The very brightly lit bathroom with the overhead lights? That's good enough for 90Hz. The moderately lit bedroom with the lamp in the corner and light coming through the window? That's going to drop to 60Hz. Even just something like my head casting a shadow over the light sensor from an overhead light is enough to have it drop to 60Hz. You know how auto brightness is totally crazy and unreliable? Now imagine that technology being used to control the refresh rate of your device. It is just all over the place based on the tiniest light fluctuations.
It really is detrimental to the experience. It's great that you can turn all these half-measures off, but the overwhelming message from Google is that its 90Hz phone doesn't have a big enough battery to support 90Hz mode all the time. The display on the Pixel 4 XL looks great in indoor lighting, but it's not very bright, and you might have issues in sunlight.
Shifting up design
There's actually a hidden high-brightness mode that was recently discovered by XDA. The display has a sunlight mode, but Google chose not to expose it to users. I would guess this is because it would use a ton of the device's limited battery. This year the Pixel 4 supports "Ambient EQ," a display white balance adjustment that changes based on the surrounding light. It's basically the Google version of Apple's True Tone. Ambient EQ previously appeared on the Google Home Hub , which came with a special hardware color sensor and aggressive automatic brightness and white balance controls.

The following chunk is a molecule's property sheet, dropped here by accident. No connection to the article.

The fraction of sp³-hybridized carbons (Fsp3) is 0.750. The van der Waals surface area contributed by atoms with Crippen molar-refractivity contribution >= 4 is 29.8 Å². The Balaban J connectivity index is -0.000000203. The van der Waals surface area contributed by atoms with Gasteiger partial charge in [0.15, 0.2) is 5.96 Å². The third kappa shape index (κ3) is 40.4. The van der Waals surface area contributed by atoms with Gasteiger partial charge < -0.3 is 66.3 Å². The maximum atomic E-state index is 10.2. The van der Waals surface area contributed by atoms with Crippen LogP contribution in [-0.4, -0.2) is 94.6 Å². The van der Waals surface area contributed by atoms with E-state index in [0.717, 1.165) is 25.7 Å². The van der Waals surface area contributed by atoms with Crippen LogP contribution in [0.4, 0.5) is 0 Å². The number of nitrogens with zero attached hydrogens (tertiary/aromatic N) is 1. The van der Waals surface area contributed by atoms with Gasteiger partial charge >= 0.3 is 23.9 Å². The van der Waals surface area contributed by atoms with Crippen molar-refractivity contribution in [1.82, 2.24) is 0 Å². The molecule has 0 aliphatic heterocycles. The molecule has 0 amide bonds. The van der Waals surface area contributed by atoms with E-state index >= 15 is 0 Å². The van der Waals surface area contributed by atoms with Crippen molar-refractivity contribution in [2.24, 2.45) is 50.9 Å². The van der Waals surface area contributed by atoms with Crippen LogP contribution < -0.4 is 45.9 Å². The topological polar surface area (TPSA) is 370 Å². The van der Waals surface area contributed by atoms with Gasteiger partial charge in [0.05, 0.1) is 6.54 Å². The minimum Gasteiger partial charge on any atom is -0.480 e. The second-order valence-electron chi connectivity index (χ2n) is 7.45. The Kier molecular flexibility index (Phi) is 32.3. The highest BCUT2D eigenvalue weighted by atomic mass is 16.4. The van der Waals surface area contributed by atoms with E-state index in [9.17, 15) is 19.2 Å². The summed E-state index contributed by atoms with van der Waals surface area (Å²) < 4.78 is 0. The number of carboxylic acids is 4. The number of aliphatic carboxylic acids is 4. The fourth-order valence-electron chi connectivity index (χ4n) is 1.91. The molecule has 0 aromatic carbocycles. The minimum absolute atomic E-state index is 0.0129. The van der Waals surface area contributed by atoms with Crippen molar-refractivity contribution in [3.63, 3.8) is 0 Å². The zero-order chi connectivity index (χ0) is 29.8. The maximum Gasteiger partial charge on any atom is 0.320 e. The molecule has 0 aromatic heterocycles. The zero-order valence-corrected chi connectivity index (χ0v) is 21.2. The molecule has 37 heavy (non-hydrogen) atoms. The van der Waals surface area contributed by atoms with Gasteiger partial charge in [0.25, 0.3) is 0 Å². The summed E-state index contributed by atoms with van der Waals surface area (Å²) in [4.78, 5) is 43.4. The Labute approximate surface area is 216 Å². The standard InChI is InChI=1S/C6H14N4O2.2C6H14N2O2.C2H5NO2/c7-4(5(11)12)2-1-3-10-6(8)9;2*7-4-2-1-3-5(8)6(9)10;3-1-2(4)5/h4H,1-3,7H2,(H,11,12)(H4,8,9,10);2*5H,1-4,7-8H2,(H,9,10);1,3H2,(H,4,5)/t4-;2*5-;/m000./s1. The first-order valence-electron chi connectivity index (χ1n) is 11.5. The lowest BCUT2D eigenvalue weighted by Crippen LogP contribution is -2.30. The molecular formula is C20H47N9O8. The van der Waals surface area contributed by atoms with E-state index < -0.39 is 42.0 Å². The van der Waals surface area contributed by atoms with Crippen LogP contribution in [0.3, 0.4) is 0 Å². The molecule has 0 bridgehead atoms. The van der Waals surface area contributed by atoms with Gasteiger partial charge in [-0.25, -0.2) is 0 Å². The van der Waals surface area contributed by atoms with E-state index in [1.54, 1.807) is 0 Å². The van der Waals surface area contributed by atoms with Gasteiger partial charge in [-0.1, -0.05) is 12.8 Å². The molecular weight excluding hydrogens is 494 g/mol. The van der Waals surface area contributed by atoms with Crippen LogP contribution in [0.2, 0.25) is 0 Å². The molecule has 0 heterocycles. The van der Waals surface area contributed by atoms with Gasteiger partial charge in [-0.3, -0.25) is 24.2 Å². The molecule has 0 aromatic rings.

I was a big fan of the Home Hub implementation, which was so aggressive that it allowed the display to blend into the environment, completely removing the glaring, blasting light that normally comes out of a display panel. The Pixel 4 doesn't have the special color sensor and only lightly tweaks the display based on the surrounding light.
It's subtle enough that it doesn't make a huge difference, and I could take it or leave it. I'm still very interested in seeing what a Home Hub-style implementation would look like on a smartphone, though. We value our editorial independence and follow editorial guidelines. Although we provide information on the products offered by a wide range of issuers, we don't cover every available product or service.
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Samsung Galaxy S20 Ultra vs Google Pixel 4 XL - PhoneArena
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Pixels per inch PPI. Rear camera megapixels. Rear camera aperture size.
Google Pixel 4 review: Shooting for the stars
Front camera megapixels. Front camera aperture size. Physical Dimensions. Network category speed. Power, storage and battery. Device features. Headphone jack. Fingerprint sensor. Water resistance rating. Alex Kidman twitter facebook. Where to buy. What's in this guide? Choice of three colours Face unlock Still no microSD expansion. Read more about the Google Pixel 4's design.
Read more about the Google Pixel 4's camera.